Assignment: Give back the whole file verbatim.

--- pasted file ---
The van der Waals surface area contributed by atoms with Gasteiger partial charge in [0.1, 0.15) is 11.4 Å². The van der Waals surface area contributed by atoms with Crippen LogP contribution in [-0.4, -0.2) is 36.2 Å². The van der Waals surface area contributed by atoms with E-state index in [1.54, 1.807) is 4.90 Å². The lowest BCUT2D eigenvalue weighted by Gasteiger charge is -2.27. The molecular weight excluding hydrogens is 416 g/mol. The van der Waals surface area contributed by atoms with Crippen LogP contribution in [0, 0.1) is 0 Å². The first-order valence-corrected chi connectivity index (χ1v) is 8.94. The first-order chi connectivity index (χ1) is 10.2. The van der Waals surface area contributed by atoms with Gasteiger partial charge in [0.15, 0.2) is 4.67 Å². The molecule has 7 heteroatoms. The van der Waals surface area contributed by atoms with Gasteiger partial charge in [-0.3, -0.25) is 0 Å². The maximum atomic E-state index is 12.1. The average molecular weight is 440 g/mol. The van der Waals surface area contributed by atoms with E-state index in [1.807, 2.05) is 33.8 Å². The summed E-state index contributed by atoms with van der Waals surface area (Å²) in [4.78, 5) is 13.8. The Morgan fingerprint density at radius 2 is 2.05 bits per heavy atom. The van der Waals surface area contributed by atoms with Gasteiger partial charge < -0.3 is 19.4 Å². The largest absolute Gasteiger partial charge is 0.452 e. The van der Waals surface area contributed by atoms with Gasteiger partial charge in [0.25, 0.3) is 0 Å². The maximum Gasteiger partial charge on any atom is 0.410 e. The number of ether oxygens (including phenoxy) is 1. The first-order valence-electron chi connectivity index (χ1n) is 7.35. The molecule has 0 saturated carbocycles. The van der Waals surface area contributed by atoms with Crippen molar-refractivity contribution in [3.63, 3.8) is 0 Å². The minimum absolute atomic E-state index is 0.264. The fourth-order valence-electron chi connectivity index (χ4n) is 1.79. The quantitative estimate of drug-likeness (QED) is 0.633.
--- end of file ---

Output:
The van der Waals surface area contributed by atoms with Gasteiger partial charge in [0.1, 0.15) is 11.4 Å². The van der Waals surface area contributed by atoms with Crippen LogP contribution in [-0.4, -0.2) is 36.2 Å². The van der Waals surface area contributed by atoms with E-state index in [1.54, 1.807) is 4.90 Å². The lowest BCUT2D eigenvalue weighted by Gasteiger charge is -2.27. The molecular weight excluding hydrogens is 416 g/mol. The van der Waals surface area contributed by atoms with Crippen LogP contribution in [0, 0.1) is 0 Å². The first-order valence-corrected chi connectivity index (χ1v) is 8.94. The first-order chi connectivity index (χ1) is 10.2. The van der Waals surface area contributed by atoms with Gasteiger partial charge in [0.15, 0.2) is 4.67 Å². The molecule has 7 heteroatoms. The van der Waals surface area contributed by atoms with Gasteiger partial charge in [-0.3, -0.25) is 0 Å². The maximum atomic E-state index is 12.1. The average molecular weight is 440 g/mol. The van der Waals surface area contributed by atoms with E-state index in [1.807, 2.05) is 33.8 Å². The summed E-state index contributed by atoms with van der Waals surface area (Å²) in [4.78, 5) is 13.8. The Morgan fingerprint density at radius 2 is 2.05 bits per heavy atom. The van der Waals surface area contributed by atoms with Gasteiger partial charge < -0.3 is 19.4 Å². The largest absolute Gasteiger partial charge is 0.452 e. The van der Waals surface area contributed by atoms with Gasteiger partial charge in [0.25, 0.3) is 0 Å². The maximum Gasteiger partial charge on any atom is 0.410 e. The number of ether oxygens (including phenoxy) is 1. The first-order valence-electron chi connectivity index (χ1n) is 7.35. The molecule has 0 saturated carbocycles. The van der Waals surface area contributed by atoms with Crippen molar-refractivity contribution in [3.63, 3.8) is 0 Å². The minimum absolute atomic E-state index is 0.264. The fourth-order valence-electron chi connectivity index (χ4n) is 1.79. The quantitative estimate of drug-likeness (QED) is 0.633.